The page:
Tulip Poplar (Liriodendron Tulipifera), also called yellow polar, tulip tree, or canoe tree because Native Americans used it to make dugout canoes. No less of a woodsman than Daniel Boone chose such a canoe to carry his own family from Kentucky to the western frontier. And, George Washington admired this tree as well, with a giant he planted in 1785 being selected as Mount Vernon’s official Bicentennial Tree.
Tuliptree is one of the most common trees (the Birches as a group are another) that serve as “drought indicators” by dropping their yellowing interior leaves when their soil becomes too dry during summer drought. This is simply how they cope with drought, by cutting down on the number of transpiring “water leaks.”
The soft, fine-grained wood of tulip trees is known as “poplar” (short for “yellow poplar”) in the U.S., but marketed abroad as “American tulipwood” or by other names. It is very widely used where a cheap, easy-to work and stable wood is needed. Tulip poplars can be found throughout the state of Indiana and Easter US in deciduous woods.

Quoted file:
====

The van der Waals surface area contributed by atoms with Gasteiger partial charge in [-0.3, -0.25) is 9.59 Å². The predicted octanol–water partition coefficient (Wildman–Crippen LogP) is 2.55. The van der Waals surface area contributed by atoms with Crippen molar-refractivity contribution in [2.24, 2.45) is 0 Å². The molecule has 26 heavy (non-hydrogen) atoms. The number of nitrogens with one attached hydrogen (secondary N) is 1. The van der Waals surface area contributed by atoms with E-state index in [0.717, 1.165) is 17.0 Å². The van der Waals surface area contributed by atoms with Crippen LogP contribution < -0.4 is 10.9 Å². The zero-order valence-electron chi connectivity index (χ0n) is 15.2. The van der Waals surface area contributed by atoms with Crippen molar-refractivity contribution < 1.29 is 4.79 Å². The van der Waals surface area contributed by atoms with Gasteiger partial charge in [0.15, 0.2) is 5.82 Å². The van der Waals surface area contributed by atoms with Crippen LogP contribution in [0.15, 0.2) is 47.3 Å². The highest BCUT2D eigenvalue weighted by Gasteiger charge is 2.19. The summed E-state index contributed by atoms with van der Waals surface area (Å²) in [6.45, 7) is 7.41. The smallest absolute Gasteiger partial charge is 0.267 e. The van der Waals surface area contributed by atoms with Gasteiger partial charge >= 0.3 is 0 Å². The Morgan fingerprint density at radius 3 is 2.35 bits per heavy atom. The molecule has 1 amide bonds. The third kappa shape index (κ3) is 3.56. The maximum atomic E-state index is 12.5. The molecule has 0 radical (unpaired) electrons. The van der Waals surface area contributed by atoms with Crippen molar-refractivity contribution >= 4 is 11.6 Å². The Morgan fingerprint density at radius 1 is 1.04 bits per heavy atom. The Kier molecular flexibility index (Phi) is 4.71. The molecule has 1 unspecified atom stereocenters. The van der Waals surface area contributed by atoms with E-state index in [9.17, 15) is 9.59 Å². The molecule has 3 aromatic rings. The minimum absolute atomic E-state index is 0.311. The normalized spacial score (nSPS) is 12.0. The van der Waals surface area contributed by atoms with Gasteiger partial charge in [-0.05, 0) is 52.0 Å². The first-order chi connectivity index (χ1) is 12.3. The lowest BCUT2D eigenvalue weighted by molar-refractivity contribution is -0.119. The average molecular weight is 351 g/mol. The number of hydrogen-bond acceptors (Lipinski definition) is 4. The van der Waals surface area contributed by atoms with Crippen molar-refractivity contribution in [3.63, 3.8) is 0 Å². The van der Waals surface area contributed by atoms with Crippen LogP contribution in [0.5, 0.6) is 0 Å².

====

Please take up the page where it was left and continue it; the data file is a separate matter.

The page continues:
We’ve put together several fun facts about the tulip poplar below. You can also see the infographic below or view it directly here.
Tulip-poplar’s bark was used medicinally in the late 1800’s as a tonic for treating rheumatism and dyspepsia, and also as a heart stimulant. The bark contains ‘tulipiferine,’ which is said to have powerful effects on the heart and nervous system
Tulip poplars are a fast growing tree and can reach 150 feet or more in the forest. The Kentucky Champion tree is in Beaver Creek, McCreary county. It is 168 feet tall.
It typically grows to 70-90 feet tall with 35-50 foot spread in cultivation.
Flower and Fruit
Orange and green, tulip-shaped flowers appear in May and June. Upright samaras are arranged in a tight spiral that opens when ripe.
Tulip poplars have uniquely shaped, bright green leaves. They can range from 3-8 inches long and wide. Their fall color is yellow or golden yellow.
The tulip poplar is the official State Tree of Indiana. It was designated the official state tree in 1931 (Tennessee and Kentucky also recognize the tulip polar as their official tree symbol). The Indiana state seal’s border has the unique, distinct shape of the tulip poplar.
TULIP POPLAR INFOGRAPHIC